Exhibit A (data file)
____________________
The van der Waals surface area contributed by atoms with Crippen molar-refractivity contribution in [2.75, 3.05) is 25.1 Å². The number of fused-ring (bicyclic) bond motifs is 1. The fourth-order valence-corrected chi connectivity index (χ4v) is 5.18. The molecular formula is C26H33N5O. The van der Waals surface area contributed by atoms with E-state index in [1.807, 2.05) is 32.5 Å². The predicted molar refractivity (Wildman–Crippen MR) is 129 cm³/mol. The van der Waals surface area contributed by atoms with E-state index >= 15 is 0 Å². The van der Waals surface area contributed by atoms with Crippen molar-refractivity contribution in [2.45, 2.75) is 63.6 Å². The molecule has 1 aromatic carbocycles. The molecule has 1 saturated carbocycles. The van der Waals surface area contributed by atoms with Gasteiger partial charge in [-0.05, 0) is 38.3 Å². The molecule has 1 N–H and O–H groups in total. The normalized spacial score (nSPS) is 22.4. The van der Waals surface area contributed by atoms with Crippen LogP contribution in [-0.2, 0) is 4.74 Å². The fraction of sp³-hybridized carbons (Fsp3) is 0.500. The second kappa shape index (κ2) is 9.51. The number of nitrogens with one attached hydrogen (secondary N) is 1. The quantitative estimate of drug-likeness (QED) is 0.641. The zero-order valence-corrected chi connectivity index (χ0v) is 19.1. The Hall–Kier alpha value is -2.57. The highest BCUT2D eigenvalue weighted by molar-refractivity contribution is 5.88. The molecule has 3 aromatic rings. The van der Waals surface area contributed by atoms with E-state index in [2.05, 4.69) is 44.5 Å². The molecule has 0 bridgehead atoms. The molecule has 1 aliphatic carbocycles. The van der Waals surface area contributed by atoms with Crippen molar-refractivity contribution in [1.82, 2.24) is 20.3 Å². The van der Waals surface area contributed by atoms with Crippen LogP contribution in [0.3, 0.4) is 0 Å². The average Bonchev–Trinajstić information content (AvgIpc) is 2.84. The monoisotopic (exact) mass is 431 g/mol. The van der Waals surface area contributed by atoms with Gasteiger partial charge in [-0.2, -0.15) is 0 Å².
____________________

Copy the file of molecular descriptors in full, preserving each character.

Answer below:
The van der Waals surface area contributed by atoms with Crippen molar-refractivity contribution in [2.75, 3.05) is 25.1 Å². The number of fused-ring (bicyclic) bond motifs is 1. The fourth-order valence-corrected chi connectivity index (χ4v) is 5.18. The molecular formula is C26H33N5O. The van der Waals surface area contributed by atoms with E-state index in [1.807, 2.05) is 32.5 Å². The predicted molar refractivity (Wildman–Crippen MR) is 129 cm³/mol. The van der Waals surface area contributed by atoms with E-state index >= 15 is 0 Å². The van der Waals surface area contributed by atoms with Crippen molar-refractivity contribution in [2.45, 2.75) is 63.6 Å². The molecule has 1 aromatic carbocycles. The molecule has 1 saturated carbocycles. The van der Waals surface area contributed by atoms with Gasteiger partial charge in [-0.05, 0) is 38.3 Å². The molecule has 1 N–H and O–H groups in total. The normalized spacial score (nSPS) is 22.4. The van der Waals surface area contributed by atoms with Crippen LogP contribution in [-0.2, 0) is 4.74 Å². The fraction of sp³-hybridized carbons (Fsp3) is 0.500. The second kappa shape index (κ2) is 9.51. The number of nitrogens with one attached hydrogen (secondary N) is 1. The quantitative estimate of drug-likeness (QED) is 0.641. The zero-order valence-corrected chi connectivity index (χ0v) is 19.1. The Hall–Kier alpha value is -2.57. The highest BCUT2D eigenvalue weighted by molar-refractivity contribution is 5.88. The molecule has 3 aromatic rings. The van der Waals surface area contributed by atoms with E-state index in [2.05, 4.69) is 44.5 Å². The molecule has 0 bridgehead atoms. The molecule has 1 aliphatic carbocycles. The van der Waals surface area contributed by atoms with Crippen molar-refractivity contribution in [1.82, 2.24) is 20.3 Å². The van der Waals surface area contributed by atoms with Crippen LogP contribution in [0.3, 0.4) is 0 Å². The average Bonchev–Trinajstić information content (AvgIpc) is 2.84. The monoisotopic (exact) mass is 431 g/mol. The van der Waals surface area contributed by atoms with Gasteiger partial charge in [-0.2, -0.15) is 0 Å².